Browsing by Subject "pig behaviour"

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  • Pirttinen, Heli (Helsingfors universitet, 2013)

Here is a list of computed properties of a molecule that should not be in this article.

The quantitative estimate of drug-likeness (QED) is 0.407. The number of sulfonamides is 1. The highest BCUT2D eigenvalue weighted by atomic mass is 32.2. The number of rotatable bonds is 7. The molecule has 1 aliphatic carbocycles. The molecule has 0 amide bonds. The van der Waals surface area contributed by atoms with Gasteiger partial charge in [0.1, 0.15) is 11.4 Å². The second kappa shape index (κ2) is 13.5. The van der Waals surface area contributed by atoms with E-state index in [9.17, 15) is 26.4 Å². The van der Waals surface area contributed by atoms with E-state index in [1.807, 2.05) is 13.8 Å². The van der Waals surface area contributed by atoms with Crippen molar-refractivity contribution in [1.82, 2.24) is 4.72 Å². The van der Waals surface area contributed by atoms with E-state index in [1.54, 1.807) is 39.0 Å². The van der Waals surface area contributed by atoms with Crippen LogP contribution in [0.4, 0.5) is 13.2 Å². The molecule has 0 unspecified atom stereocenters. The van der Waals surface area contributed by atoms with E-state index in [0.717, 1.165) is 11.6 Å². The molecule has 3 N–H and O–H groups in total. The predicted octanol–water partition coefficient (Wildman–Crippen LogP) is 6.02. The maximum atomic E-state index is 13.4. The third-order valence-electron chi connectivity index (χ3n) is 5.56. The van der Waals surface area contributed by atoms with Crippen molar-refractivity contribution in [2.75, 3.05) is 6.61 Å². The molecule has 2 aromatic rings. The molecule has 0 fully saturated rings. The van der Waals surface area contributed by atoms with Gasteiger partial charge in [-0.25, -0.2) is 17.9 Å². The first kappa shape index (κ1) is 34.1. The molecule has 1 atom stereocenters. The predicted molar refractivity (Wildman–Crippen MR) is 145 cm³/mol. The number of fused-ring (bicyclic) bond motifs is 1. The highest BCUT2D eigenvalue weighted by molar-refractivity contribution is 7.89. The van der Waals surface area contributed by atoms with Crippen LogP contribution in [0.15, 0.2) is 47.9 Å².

The aim of this study was to assess animal welfare on-farm and investigate the associations of assessed welfare and environment to the behavior of growing and finishing pigs. Welfare Quality® protocol for growing and finishing pigs was used for evaluation of welfare, environment and behaviour. Welfare assessments were done on 53 finishing pig farms and 30 finisher units on integrated farms between December 2010 and June 2011. Welfare Quality® index is divided in four principles: “good feeding”, “good housing”, “good health” and “appropriate behavior”. Principles are divided in 12 criteria, that are further more divided in 30 measurable parameters. Index includes both animal and environment-based measures. All criteria were scored on the scale 0-100. Criteria scores are the base for principle scores. Principles were scored from 0 to 100 weighed by the weakest criteria. Connections between exploratory criteria score and principle score of behavior to environment were studied with correlation and regression analyses. On average finishing pig farms were larger than the finisher units on integrated farms. Both production manners represent comprehensive Finnish pig production. There were no interactions between social behavior and environment. There was significant differ between production manners on the criteria score of social behavior (p=0,036). Criteria score on finisher units of integrated farms were lower (median 83,3) than on finisher pig farms (median 92,1). There was positive correlation between positive and negative social behavior (0,222; p=0,044). There was significant differ between QBA criteria score and the amount of enrichment material (p=0,001). Farms, that gave only enrichment material had lower QBA score (median 73,90) than farms, that used also litter material (median 86,95). Social behaviour, QBA and principle score of housing explain 32,7 % of the dispersion of explora-tory behavior. There was connection between principle score of behavior and environment. Area, weight of the pigs, severe lameness and severe dirtiness explained 36,5 % of the dispersion of principle scores of behavior. Even though weight, lameness and dirtiness are not directly environment parametres, they were taken to the model because they correlated strongly with the principle scores of behavior. Weight of the pigs was assumed to affect to behavior, and lameness and dirtiness are animal-based measures that reflect the environment. There were connections between on-farm assessed welfare and environment to pig behaviour. Animal-based measures give more substantive picture how the animal is coping in its environment than environment-based measures. Reliable on-farm welfare assessment tool is the only way to maintain and improve animal welfare on a manner, that satisfies producers, consumers and researchers.